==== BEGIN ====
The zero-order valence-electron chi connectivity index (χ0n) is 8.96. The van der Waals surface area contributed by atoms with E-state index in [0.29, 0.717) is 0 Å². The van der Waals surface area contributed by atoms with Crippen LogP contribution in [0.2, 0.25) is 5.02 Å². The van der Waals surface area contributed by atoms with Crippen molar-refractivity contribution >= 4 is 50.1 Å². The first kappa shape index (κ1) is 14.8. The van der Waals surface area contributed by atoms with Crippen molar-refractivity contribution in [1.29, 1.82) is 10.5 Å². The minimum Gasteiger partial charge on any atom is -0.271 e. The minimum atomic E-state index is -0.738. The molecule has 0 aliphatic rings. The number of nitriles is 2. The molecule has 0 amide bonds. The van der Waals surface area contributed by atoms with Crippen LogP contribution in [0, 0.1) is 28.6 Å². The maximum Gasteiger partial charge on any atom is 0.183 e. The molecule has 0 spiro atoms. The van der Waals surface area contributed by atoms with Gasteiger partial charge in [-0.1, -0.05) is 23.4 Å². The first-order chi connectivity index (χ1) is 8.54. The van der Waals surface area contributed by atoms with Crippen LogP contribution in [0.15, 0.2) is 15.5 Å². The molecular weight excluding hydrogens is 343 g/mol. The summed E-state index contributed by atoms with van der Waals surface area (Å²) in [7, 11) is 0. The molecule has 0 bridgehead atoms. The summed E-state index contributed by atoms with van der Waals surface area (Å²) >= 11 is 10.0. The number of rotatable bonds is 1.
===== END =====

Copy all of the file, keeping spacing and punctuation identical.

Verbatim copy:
The zero-order valence-electron chi connectivity index (χ0n) is 8.96. The van der Waals surface area contributed by atoms with E-state index in [0.29, 0.717) is 0 Å². The van der Waals surface area contributed by atoms with Crippen LogP contribution in [0.2, 0.25) is 5.02 Å². The van der Waals surface area contributed by atoms with Crippen molar-refractivity contribution >= 4 is 50.1 Å². The first kappa shape index (κ1) is 14.8. The van der Waals surface area contributed by atoms with Crippen molar-refractivity contribution in [1.29, 1.82) is 10.5 Å². The minimum Gasteiger partial charge on any atom is -0.271 e. The minimum atomic E-state index is -0.738. The molecule has 0 aliphatic rings. The number of nitriles is 2. The molecule has 0 amide bonds. The van der Waals surface area contributed by atoms with Crippen LogP contribution in [0, 0.1) is 28.6 Å². The maximum Gasteiger partial charge on any atom is 0.183 e. The molecule has 0 spiro atoms. The van der Waals surface area contributed by atoms with Gasteiger partial charge in [-0.1, -0.05) is 23.4 Å². The first-order chi connectivity index (χ1) is 8.54. The van der Waals surface area contributed by atoms with Crippen LogP contribution in [0.15, 0.2) is 15.5 Å². The molecular weight excluding hydrogens is 343 g/mol. The summed E-state index contributed by atoms with van der Waals surface area (Å²) in [7, 11) is 0. The molecule has 0 bridgehead atoms. The summed E-state index contributed by atoms with van der Waals surface area (Å²) >= 11 is 10.0. The number of rotatable bonds is 1.